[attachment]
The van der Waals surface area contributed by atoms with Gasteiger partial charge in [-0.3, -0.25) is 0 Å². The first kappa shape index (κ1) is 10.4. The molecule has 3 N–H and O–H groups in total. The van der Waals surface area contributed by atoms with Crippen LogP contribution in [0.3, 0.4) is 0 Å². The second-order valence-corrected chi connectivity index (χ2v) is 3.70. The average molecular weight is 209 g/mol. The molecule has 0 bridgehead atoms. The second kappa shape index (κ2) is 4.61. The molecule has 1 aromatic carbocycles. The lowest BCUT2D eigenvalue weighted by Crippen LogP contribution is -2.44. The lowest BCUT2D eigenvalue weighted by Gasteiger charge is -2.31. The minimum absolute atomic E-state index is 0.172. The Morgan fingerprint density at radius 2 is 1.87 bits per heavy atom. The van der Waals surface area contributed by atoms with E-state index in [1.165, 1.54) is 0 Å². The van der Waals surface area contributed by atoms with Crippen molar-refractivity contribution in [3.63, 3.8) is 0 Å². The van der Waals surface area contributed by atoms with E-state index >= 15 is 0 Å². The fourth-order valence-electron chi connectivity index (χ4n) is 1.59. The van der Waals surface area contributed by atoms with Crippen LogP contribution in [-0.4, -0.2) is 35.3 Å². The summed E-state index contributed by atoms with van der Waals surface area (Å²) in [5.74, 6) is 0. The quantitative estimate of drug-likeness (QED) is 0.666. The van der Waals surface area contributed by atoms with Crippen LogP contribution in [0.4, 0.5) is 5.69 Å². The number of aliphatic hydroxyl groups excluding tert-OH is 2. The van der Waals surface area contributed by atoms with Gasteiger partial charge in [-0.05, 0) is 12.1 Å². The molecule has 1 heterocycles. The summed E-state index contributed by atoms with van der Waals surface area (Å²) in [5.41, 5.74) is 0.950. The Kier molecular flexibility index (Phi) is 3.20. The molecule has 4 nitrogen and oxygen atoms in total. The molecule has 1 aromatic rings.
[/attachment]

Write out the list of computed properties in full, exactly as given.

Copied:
The van der Waals surface area contributed by atoms with Gasteiger partial charge in [-0.3, -0.25) is 0 Å². The first kappa shape index (κ1) is 10.4. The molecule has 3 N–H and O–H groups in total. The van der Waals surface area contributed by atoms with Crippen LogP contribution in [0.3, 0.4) is 0 Å². The second-order valence-corrected chi connectivity index (χ2v) is 3.70. The average molecular weight is 209 g/mol. The molecule has 0 bridgehead atoms. The second kappa shape index (κ2) is 4.61. The molecule has 1 aromatic carbocycles. The lowest BCUT2D eigenvalue weighted by Crippen LogP contribution is -2.44. The lowest BCUT2D eigenvalue weighted by Gasteiger charge is -2.31. The minimum absolute atomic E-state index is 0.172. The Morgan fingerprint density at radius 2 is 1.87 bits per heavy atom. The van der Waals surface area contributed by atoms with E-state index in [1.165, 1.54) is 0 Å². The van der Waals surface area contributed by atoms with Crippen molar-refractivity contribution in [3.63, 3.8) is 0 Å². The van der Waals surface area contributed by atoms with E-state index >= 15 is 0 Å². The fourth-order valence-electron chi connectivity index (χ4n) is 1.59. The van der Waals surface area contributed by atoms with Crippen LogP contribution in [-0.4, -0.2) is 35.3 Å². The summed E-state index contributed by atoms with van der Waals surface area (Å²) in [5.74, 6) is 0. The quantitative estimate of drug-likeness (QED) is 0.666. The van der Waals surface area contributed by atoms with Crippen LogP contribution in [0.4, 0.5) is 5.69 Å². The number of aliphatic hydroxyl groups excluding tert-OH is 2. The van der Waals surface area contributed by atoms with Gasteiger partial charge in [-0.05, 0) is 12.1 Å². The molecule has 1 heterocycles. The summed E-state index contributed by atoms with van der Waals surface area (Å²) in [5.41, 5.74) is 0.950. The Kier molecular flexibility index (Phi) is 3.20. The molecule has 4 nitrogen and oxygen atoms in total. The molecule has 1 aromatic rings.